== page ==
This is a question (What if Lance Armstrong wanted YOUR job?) I ask the participants of the Talent Management day I do around 40 times each year (for the past 4 years) with one of our clients, for their senior managers.

I ask this question during the section in which we explore what talent looks like? What talent looks like is an interesting exploration. Interesting because the answers are as diverse as the people you ask it to. Some say talent is inherent (and often add ‘you’re born with it’ as if to really make the point), others say it’s something you can develop, and then there’s a third group who suggest it’s a bit of both.

Most people, however, when pushed a little will admit that if Lance Armstrong wanted their specific job, even if he had very little experience, skill and natural ability to do it, would be a major threat to them within a 5 year period. The reason they conclude this, is because he has a significant and impressive track record of working hard, pushing the boundaries and going to places within himself most of us just aren’t prepared to go. It immediately challenges most people’s paradigm that ‘talent’ is something you have to be really good at, have a passion for, or even enjoy in a fundamental structural kind of way. It highlights the impact that hard work and determination plays, and really means that, in most human endeavors, if we want it bad enough and are prepared to put in the hard yards, we can quite possibly achieve our goal.

Sir Ken Robinson, in his well known talk, ‘Do Schools Kill Creativity?‘, alludes to this near the begining when describing a young girl who performed at the TED conference he addresses, says something to effect of,

“She’s exceptional, but I don’t think she’s exceptional in the whole of childhood. What you have there is a person with extraordinary DEDICATION who FOUND a talent.”

I think it’s important to have this conversation within the current ‘war for talent’ debate, simply because we so often restrict and narrow the pool we look for talent within, because we have a view of talent that we’ve not fully interrogated. We run the risk of not noticing those with incredible dedication and commitment, simply because they don’t exhibit the qualities we’ve come to believe talented people should exhibit. I’m certainly not suggesting that we get rid of everything we believe talent to be, and do a major overhaul. I think much of what we believe talent to be is valid, but I do think we need to expand our paradigms and acknowledge that there are other incredibly important dimensions that we so often overlook, and even possibly should rather focus on?

In short, I think we’re lazy in this particular area of thinking. And quite frankly we can’t afford to be lazy in an environment where depth and gravitas are at an all time low. We’ve got to expand the pool from which we select talent, and we need to focus our attention of new areas that will ensure the outcomes and results we require to survive going forward.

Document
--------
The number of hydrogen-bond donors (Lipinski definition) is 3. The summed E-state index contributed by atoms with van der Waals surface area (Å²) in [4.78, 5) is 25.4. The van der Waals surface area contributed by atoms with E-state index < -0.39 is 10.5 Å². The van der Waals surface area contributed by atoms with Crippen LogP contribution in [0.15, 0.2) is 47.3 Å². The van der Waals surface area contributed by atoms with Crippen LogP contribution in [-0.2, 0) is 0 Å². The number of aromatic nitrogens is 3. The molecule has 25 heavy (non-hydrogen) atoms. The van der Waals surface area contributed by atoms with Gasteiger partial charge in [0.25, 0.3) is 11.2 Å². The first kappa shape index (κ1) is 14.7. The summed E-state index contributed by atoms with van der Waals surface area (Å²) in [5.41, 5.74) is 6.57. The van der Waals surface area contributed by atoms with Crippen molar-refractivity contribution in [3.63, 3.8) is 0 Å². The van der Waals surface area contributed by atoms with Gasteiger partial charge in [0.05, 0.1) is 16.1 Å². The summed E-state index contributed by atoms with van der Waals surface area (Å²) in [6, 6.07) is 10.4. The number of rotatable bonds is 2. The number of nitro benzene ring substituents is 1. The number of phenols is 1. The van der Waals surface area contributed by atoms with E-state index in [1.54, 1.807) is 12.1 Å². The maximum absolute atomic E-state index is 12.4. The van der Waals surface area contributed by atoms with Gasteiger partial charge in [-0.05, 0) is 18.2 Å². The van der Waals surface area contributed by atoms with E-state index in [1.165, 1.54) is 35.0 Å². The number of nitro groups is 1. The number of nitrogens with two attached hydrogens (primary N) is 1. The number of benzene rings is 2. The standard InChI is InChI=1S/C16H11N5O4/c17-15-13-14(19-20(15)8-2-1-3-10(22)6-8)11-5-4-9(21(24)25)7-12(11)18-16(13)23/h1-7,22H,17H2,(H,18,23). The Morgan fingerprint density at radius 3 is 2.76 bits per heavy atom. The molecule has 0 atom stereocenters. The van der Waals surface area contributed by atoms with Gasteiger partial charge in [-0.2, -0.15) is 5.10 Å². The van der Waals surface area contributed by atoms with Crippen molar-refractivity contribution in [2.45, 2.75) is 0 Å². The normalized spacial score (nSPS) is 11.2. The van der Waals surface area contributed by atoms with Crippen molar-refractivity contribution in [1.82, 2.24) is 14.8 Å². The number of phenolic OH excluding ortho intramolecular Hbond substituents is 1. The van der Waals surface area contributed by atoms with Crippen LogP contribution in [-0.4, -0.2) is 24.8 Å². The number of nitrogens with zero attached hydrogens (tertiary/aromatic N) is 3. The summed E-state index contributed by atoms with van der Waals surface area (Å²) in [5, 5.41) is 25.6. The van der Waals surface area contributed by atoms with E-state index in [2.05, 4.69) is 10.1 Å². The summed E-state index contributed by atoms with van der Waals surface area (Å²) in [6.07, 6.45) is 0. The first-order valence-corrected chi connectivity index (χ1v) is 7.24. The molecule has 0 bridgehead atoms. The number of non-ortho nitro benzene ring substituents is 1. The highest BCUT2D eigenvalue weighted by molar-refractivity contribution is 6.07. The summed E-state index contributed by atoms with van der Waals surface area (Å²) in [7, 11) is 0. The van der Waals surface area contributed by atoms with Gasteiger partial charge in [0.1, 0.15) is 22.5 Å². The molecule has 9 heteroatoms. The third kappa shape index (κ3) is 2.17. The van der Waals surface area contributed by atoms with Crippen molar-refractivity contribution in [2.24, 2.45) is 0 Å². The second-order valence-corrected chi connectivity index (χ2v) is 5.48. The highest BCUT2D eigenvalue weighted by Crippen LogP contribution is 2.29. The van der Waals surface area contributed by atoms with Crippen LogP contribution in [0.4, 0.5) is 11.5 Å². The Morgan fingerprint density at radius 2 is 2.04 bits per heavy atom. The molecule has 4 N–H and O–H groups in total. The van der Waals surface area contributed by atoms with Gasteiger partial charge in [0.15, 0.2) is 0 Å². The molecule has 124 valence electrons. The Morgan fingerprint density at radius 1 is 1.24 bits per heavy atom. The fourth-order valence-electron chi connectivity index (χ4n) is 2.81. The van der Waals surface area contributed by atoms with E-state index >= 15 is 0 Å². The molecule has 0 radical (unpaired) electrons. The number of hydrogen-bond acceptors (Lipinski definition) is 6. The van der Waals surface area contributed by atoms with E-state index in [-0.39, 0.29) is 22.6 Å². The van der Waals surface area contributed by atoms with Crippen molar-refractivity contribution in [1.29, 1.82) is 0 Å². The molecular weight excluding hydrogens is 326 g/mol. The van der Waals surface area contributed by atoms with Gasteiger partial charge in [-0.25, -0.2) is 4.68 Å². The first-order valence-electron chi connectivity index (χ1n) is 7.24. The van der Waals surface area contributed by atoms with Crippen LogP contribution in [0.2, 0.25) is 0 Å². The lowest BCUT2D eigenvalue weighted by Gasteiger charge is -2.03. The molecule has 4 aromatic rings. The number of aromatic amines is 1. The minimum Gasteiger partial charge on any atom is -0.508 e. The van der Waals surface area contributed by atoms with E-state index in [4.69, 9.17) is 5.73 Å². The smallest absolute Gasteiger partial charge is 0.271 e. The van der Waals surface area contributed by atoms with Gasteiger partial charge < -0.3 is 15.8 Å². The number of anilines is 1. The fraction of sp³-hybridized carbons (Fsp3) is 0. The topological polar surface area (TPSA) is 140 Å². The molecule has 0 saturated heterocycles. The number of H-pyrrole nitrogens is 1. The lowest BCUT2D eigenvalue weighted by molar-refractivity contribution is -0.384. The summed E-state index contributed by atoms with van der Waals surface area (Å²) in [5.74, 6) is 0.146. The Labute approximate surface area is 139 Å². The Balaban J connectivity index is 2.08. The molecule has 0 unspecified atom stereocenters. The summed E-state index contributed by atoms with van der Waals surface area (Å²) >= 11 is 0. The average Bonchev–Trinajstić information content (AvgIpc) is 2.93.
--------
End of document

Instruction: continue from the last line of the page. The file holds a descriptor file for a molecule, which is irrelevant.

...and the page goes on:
If I may, allow me to end this with some anecdotal evidence.  World number one tennis play, Andre Agassi. In November 2009, Agassi spilled the beans on his life as a tennis player and drug addict, in a 60 Minutes Interview. I’ve included the 2 parts to his interview below, if you’re interested in hearing what he has to say.

The thing that struck me as I listened to Agassi reflect on his life, was not that he used drugs while at the top of his game, but that for how long he’s hated tennis. Coupled with the fact that he credits his father’s drive and ambition for his success. Another paradigm busting thought in the context of what talent looks like. How on earth do you get to number one in the world of tennis and not enjoy playing tennis. In fact not remembering ever not hating tennis? This flies in the face of our conventional view of linking talent to passion, and then passion to something you love. Agassi’s story suggests that talent and success aren’t necessarily linked to passion.

Did you ever look at your dad and say, ‘Pops, I hate this. I hate it so much. Please don’t make me do it’?” Couric asked.

“No,” Agassi said. “I needed to do it for the family, possibly an unnecessary burden for a child, but one that I definitely carried.”

“What do you think he would have done if you had said that to him?” Couric asked.

“‘You don’t have to love it. You’re gonna do it. This is what we do. This is what you’re gonna do. You’re born to be a tennis player. You’re gonna be the best in the world. And that’s the end of it,'” Agassi said.

Being “the best” meant hitting the road, traveling to tournaments every weekend. And when he wasn’t, he was taking on a ferocious ball machine Andre Agassi nicknamed “the dragon.”

“It was really scary. Especially to a seven year old,” Agassi remembered.

“Shooting tennis balls at one hundred and ten miles an hour to seven-year-old boy?” Couric asked.

“One hundred and ten miles an hour, because my dad put a souped-up engine in it. We didn’t have ball machines that hit the ball that hard back then.”

“He was a maniac,” Couric remarked.

“He was a mad scientist, as well,” Agassi said.

Asked if that was the age when he decided that he hated tennis, Agassi told Couric, “It always came with a level of anxiety. It always came with a level of pressure. None of it really made sense to me. So I don’t ever remember really not hating it.”



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